Here is a list of some nice folks in GNOME who can help you make your first contribution, and perhaps even mentor you during a Google Summer of Code or Outreach Program for Women internship, if you are planning to apply for one. Once you decide what project you are interested in contributing to and explore the information available on that project's wiki, you can introduce yourself to the project's mentor and ask them any questions you have about contributing to the project. The mentor can help you build the project's code, identify an easy bug to start with, and help you with your patch for that bug. The mentor can guide you through your subsequent contributions and point to the resources for solving a particular task.
Typically, there are other people on the project's IRC channel, who can help you too. So please ask your questions in the channel. You can address the mentor directly by using their nick in your question. E.g. if the mentor's IRC nick is kelly, you can say "kelly: hi! I just built project-foo and looking for a bug to fix - I found bug 123 and bug 321 in the project's bugzilla that both look like something I can try to work on, but I wanted to see if you have any recommendation, since you are listed as a mentor for the project".
You can find the information about the projects on their wiki pages. The link next to the project name is the name of the project's IRC channel on irc.gnome.org . The string next to each mentor's name is their IRC nick. You can learn more about the use of IRC for GNOME development and how to install an IRC client here. You can find out other contact information and more about each mentor on their individual pages.
If you are interested in finding a mentor for a project not listed here, you can look at the project's commit log to see who are its most frequent contributors and try to find them on IRC. You can also ask on the #gnome-love IRC channel or mailing list.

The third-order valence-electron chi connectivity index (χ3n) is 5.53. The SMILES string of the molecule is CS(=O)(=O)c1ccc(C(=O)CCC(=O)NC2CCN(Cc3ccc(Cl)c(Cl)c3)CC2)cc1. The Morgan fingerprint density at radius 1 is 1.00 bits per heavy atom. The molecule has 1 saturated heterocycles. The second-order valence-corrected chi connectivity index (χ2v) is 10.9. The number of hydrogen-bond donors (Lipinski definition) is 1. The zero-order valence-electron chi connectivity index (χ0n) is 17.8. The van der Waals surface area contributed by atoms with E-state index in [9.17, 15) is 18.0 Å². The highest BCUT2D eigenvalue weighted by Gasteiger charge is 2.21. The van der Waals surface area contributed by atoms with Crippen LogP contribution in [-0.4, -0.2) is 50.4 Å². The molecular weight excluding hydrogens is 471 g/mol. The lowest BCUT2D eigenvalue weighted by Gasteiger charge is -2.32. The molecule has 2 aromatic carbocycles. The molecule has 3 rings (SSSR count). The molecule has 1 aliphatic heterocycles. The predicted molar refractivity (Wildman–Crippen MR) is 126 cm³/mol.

Mentors, please read the information for mentors before adding yourself and your project to this page.
All software projects also require design, documentation, engagement and translation. If you are interested in these tasks, you can learn about both the project and the activities of the relevant team to figure out how to best approach it.
- [Not taking applicants for May - August 2014 internships round] During this release cycle, the Accessibility Team is unable to provide mentorship due to other obligations. HOWEVER, we would be extremely grateful to have a fully keyboard navigable GNOME. If you find applications with issues in this area, the maintainers of those applications may be able to serve as mentors.
- The GNOME Accessibility project develops solutions for making the free desktop accessible to people with various disabilities, such as visual impairments. If you are interested in contributing in this area, you will find having some knowledge about, and familiarity with, assistive technologies and/or accessibility implementations extremely helpful. If you lack this, you might find the Accerciser tool a good way to get started exploring. Another possible area of contribution which does not require this knowledge would be to try to use GNOME and its applications without using a mouse. When you find an application where this is not possible, try to fix the bug in that application.
mentor: Johannes Schmid (jhs)
- Anjuta is a versatile Integrated Development Environment (IDE) for C/C++ and other languages.
- Banshee is a multimedia management and playback application for GNOME, with support for OS X and Windows as well. There are a lot of possibilities for contributions, from small code clean-ups to big features. Improvements to our user help and the developer documentation are also welcome.
mentors: Emmanuele Bassi (ebassi)